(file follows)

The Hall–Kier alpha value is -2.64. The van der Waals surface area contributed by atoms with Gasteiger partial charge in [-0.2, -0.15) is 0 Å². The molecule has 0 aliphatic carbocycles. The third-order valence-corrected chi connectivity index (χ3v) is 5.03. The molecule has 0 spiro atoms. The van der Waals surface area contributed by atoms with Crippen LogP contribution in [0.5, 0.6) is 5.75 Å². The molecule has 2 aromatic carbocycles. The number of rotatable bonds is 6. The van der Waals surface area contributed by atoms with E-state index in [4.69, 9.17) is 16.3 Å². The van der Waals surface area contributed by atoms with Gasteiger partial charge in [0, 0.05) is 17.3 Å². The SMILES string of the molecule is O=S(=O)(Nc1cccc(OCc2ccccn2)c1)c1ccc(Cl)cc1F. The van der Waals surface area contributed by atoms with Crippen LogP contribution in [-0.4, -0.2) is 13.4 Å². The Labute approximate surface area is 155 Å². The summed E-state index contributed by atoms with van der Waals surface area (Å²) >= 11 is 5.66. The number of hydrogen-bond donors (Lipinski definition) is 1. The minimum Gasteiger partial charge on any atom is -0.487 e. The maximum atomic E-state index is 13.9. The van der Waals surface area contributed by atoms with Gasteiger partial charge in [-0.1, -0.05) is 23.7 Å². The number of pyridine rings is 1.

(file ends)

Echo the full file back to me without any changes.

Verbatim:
The Hall–Kier alpha value is -2.64. The van der Waals surface area contributed by atoms with Gasteiger partial charge in [-0.2, -0.15) is 0 Å². The molecule has 0 aliphatic carbocycles. The third-order valence-corrected chi connectivity index (χ3v) is 5.03. The molecule has 0 spiro atoms. The van der Waals surface area contributed by atoms with Crippen LogP contribution in [0.5, 0.6) is 5.75 Å². The molecule has 2 aromatic carbocycles. The number of rotatable bonds is 6. The van der Waals surface area contributed by atoms with E-state index in [4.69, 9.17) is 16.3 Å². The van der Waals surface area contributed by atoms with Gasteiger partial charge in [0, 0.05) is 17.3 Å². The SMILES string of the molecule is O=S(=O)(Nc1cccc(OCc2ccccn2)c1)c1ccc(Cl)cc1F. The van der Waals surface area contributed by atoms with Crippen LogP contribution in [-0.4, -0.2) is 13.4 Å². The Labute approximate surface area is 155 Å². The summed E-state index contributed by atoms with van der Waals surface area (Å²) >= 11 is 5.66. The number of hydrogen-bond donors (Lipinski definition) is 1. The minimum Gasteiger partial charge on any atom is -0.487 e. The maximum atomic E-state index is 13.9. The van der Waals surface area contributed by atoms with Gasteiger partial charge in [-0.1, -0.05) is 23.7 Å². The number of pyridine rings is 1.